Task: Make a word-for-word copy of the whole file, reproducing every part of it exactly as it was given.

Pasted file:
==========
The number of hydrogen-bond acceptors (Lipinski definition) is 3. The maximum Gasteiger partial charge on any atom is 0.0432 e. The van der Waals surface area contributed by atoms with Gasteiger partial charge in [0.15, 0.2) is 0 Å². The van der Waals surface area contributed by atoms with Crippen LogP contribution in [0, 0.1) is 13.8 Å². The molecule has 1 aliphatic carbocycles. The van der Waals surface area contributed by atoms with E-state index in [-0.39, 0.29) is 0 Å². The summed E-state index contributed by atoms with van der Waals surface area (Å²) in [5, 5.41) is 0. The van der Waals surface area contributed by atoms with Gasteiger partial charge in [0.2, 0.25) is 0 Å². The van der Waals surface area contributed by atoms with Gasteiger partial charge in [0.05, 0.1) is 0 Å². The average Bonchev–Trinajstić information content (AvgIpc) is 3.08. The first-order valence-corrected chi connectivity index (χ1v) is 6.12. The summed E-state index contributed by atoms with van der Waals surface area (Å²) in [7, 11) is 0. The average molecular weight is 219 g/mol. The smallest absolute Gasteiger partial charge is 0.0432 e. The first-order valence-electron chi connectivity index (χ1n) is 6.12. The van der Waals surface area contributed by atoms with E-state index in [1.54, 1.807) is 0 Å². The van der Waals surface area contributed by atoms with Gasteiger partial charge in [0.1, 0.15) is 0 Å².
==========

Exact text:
The number of hydrogen-bond acceptors (Lipinski definition) is 3. The maximum Gasteiger partial charge on any atom is 0.0432 e. The van der Waals surface area contributed by atoms with Gasteiger partial charge in [0.15, 0.2) is 0 Å². The van der Waals surface area contributed by atoms with Crippen LogP contribution in [0, 0.1) is 13.8 Å². The molecule has 1 aliphatic carbocycles. The van der Waals surface area contributed by atoms with E-state index in [-0.39, 0.29) is 0 Å². The summed E-state index contributed by atoms with van der Waals surface area (Å²) in [5, 5.41) is 0. The van der Waals surface area contributed by atoms with Gasteiger partial charge in [0.2, 0.25) is 0 Å². The van der Waals surface area contributed by atoms with Gasteiger partial charge in [0.05, 0.1) is 0 Å². The average Bonchev–Trinajstić information content (AvgIpc) is 3.08. The first-order valence-corrected chi connectivity index (χ1v) is 6.12. The summed E-state index contributed by atoms with van der Waals surface area (Å²) in [7, 11) is 0. The average molecular weight is 219 g/mol. The smallest absolute Gasteiger partial charge is 0.0432 e. The first-order valence-electron chi connectivity index (χ1n) is 6.12. The van der Waals surface area contributed by atoms with E-state index in [1.54, 1.807) is 0 Å². The van der Waals surface area contributed by atoms with Gasteiger partial charge in [0.1, 0.15) is 0 Å².